Not every Hollywood studio or entertainment giant looks at YouTube as a kind of video pirate ship. "YouTube is a great marketing platform. A lot of the time my producers and writer are submitting to the site," said Stefanie Henning, senior vice president of Fox Television Studios.
"YouTube is a great platform, but it's not being used properly," said Drew Reifenberger, senior vice president of Super Deluxe at Turner Broadcasting. " You can't have a business based on stolen goods. We have to be involved in that process [resolving copyright issues and monetization], and there is a lot going on."
Henning and Reifenberger were speaking at the "Hollywood 'IT' List" panel at the AlwaysOn OnHollywood conference. They were joined on the panel by Alan Bell, executive vice president and CTO at Paramount Pictures, and Carmi Zlotnik, executive vice president of New Media Programming at HBO. The panel was moderated by OnHollywood host Tony Perkins and Paula Parisi, executive editor of The Hollywood Reporter.
Alan Bell (Paramount), Stefanie Henning (Fox), Drew Reifenberger (Turner), Carmi Zlotnik (HBO)
Henning said that the industry has to work with companies like YouTube. "It's much better to reach out to the Google's of the world to create innovative software for our industry needs," she added, citing new opportunities, such as tagging every piece of media with an upsell for tickets or offers for higher bandwidth versions and building a marketplace around specific content.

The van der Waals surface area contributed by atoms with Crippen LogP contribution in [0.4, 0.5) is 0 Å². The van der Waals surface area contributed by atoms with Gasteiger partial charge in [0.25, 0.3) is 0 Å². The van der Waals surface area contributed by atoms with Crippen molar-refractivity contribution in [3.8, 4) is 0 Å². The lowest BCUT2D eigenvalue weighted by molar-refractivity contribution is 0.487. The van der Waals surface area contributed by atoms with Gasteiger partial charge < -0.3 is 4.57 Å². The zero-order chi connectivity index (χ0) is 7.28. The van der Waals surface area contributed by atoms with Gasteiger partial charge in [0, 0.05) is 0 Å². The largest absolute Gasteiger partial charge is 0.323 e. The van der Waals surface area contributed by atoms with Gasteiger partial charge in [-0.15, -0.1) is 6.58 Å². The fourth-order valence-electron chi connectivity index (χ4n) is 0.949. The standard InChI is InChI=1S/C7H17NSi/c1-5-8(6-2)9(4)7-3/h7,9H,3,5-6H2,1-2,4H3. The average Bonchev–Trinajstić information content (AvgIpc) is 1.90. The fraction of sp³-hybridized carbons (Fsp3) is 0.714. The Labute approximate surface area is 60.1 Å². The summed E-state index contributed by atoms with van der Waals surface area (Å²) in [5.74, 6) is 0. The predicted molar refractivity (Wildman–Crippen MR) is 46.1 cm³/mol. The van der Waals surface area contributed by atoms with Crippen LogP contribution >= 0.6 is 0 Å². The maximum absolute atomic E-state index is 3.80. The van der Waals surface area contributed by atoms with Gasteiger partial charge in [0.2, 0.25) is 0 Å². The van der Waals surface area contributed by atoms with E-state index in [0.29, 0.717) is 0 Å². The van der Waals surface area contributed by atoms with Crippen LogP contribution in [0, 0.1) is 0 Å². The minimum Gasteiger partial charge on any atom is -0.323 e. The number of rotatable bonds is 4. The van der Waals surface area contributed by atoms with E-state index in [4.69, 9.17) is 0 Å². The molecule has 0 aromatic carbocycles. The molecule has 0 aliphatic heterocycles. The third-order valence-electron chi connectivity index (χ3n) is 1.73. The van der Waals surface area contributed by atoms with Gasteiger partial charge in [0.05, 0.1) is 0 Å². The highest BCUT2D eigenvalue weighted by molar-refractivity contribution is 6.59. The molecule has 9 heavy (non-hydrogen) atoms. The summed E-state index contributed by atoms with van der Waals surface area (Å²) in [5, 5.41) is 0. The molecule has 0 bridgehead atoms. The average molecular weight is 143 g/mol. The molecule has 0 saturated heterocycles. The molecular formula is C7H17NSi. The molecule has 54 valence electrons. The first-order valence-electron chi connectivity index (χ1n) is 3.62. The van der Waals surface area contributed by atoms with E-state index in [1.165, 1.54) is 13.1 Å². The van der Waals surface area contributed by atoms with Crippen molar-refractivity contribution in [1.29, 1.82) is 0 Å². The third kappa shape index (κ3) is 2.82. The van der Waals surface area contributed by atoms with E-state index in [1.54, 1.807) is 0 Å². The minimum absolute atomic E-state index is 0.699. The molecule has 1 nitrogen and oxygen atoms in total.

Henning also gave an example of creating programming that takes viewers from a TV show to a Web site on any kind of device, including mobile phones, with additional story lines and a more intimate experience for viewers. Fox is also developing a short form soap opera for the Web.
Zlotnik said that HBO uses "lower concern" assets to experiment with new distribution channels. He also said that Hollywood looks to the pool of user generated content for talent. "When we do our jobs effectively, we are looking at Hollywood and the entire content production system and going through it with a drift net."
However, the panelists were in general agreement that professional content will continue rule their businesses. "We love amateur stuff but we are betting on the pros," said Reifenberger. "More pros will get into the game [working on Web content], such as Will Ferrell [he is involved 'Funny or Die') and over time people will gravitate to the pros. Quality will rule and user generated content [UGC] will go down."
Zlotnik predicted that user generated content will be integrated into conventional programming, letting people submit their take on a subject related to a TV show, and the show curating and presenting that content. "For every popular trend, we adopt some aspect of it," he said.
Paramount's Bell said, "Regardless of the outcome it behooves the content industry to be involved and figure out a way to leverage user generated content, harvesting talent, building buzz, people editing and mashing up content and building communities and monetizing the ad stream. If I were running a VOD or download-to-own video site, I would figure out a way to bring UGC into it.
Hollywood will continue to stick to what it knows, trolling for talent among the amateurs and focusing on high quality content, at least according to current popular standards. While the studios and networks aren't looking, new competitors will rise up who are more tuned into what people really want and how they want to consume their entertainment content. Of course, the entertainment giants will be in a position to invest in those upstarts if they can see through their cloudy lenses.